How did you feel when Kara asked you to take your shirt off during your audition?

You know what? I was thankful that I had an opportunity to so something that crazy because I think I would not have made it otherwise. Everything works out for a reason, so I think it probably got me to the next stage. So I would have never made it to where I was going if it didn’t happen. So I’m really thankful.

How do you get started in “American Idol”? Like do you have to go through different stages before you go and meet Simon  and Kara and Randy ?

You sure do. You go to the stadium and then in between the stadium what you see on the TV is — there’s some stages in between you don’t really see. You have to audition for the record label, for producers and for executive producers and I can’t remember how many auditions there were in between, but it was quite a few.
 
Are any of your family members also singers?

They sure are. Every one of them. I’m the worst out of everybody. I am. My mom sings, my brother plays and sings, my cousins both play and sing, my uncle plays and sings, my aunt, my nana when she passed away she sang and my dad. They all play and sing.
 
What is your favorite thing about singing?

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I like being able to create something. I can’t draw or paint or anything like that. So being able to express myself and create something and the sound that it makes, I guess. Physically I like to hear it.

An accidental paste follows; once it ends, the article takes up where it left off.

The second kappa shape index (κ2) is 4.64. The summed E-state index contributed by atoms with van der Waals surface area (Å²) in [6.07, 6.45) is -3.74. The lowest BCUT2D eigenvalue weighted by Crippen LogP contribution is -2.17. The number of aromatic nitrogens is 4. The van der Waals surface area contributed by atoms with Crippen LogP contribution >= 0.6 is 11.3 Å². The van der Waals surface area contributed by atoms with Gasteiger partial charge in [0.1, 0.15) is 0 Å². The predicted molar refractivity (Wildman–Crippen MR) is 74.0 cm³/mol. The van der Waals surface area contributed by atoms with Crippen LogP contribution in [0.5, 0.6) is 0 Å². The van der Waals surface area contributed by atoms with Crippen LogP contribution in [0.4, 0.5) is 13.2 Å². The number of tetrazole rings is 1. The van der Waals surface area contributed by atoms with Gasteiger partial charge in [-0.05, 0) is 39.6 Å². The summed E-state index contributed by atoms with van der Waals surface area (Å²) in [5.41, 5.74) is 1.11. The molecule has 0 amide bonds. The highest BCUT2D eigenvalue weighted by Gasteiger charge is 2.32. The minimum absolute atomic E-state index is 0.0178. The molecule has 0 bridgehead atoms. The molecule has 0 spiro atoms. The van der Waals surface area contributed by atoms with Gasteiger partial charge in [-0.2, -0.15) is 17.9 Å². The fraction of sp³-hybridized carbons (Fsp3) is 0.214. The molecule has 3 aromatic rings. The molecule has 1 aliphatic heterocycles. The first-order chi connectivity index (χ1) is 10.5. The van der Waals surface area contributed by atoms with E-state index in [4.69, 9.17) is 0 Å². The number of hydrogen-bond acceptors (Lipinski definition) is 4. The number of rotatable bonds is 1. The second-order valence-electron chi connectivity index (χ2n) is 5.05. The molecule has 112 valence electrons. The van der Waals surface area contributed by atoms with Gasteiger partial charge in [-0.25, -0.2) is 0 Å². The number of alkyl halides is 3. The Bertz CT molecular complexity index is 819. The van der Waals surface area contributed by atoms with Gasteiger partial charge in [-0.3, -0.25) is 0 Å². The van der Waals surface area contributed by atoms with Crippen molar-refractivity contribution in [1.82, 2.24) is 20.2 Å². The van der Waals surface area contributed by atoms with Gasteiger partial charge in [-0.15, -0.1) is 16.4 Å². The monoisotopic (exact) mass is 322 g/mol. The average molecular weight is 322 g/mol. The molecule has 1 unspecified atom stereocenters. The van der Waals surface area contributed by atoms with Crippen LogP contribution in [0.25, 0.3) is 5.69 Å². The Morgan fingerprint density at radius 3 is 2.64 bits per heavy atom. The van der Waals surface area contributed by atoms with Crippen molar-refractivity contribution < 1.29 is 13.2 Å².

If you want to get started in singing what’s a good way to start?

Just start singing. That’s how I did it. I started when I was — I don’t even remember. I was younger than my memory allows me to remember. So just if you like to sing, just start singing and sing songs you like to sing. Don’t be shy. That’s the way I did it.
 
I have to ask what’s the hair styling method?

I don’t do anything special. I just get out of the shower and I put in some gel that I got. I don’t know what it’s called actually, from Walmart. And I just put it in my hair and go like that and then I let it dry. Eventually when it gets dry I just do this again because it kind of looks like its got wet stuff in it. And it’s self fixed.
 
How did you feel about the John Mayer song chosen for you?

I liked it. I like John Mayer a lot. I was pretty glad I got that song.
 
How does being on “American Idol” change you as a singer?

I don’t know if it changed me as a singer, but it changed me as a person. Because I know so much more now. I came in and didn’t know anything about the show or TV. That side of it and now you know all the things that go behind the scenes and there’s so many people that do. Like this guy right here is doing some of it. And a show like "American Idol," you have a bunch of people behind the scenes doing things like that. And they all have systems and every single person’s job is so important that the show couldn’t work without them. It’s really neat to see it happen. So I know a lot more about things now than I did and in that way it’s changed me as a whole different person.
 
What is it like to be famous and how does it feel to be looked up to?

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That’s a good question. I’m still figuring out how it feels to be famous. I don’t think of myself that way, but it’s nice to know that people look up to you and my toughest job I think is going to be responsible with that and make sure I always act right and give people a good role model. Because apparently that’s what I am now. So I want to make sure that I use it in the right way.
 
Are you allowed to visit your family while you’re on the show?

You’re allowed but you don’t have much time for it, so you just have to kind of fit it in when you get a chance.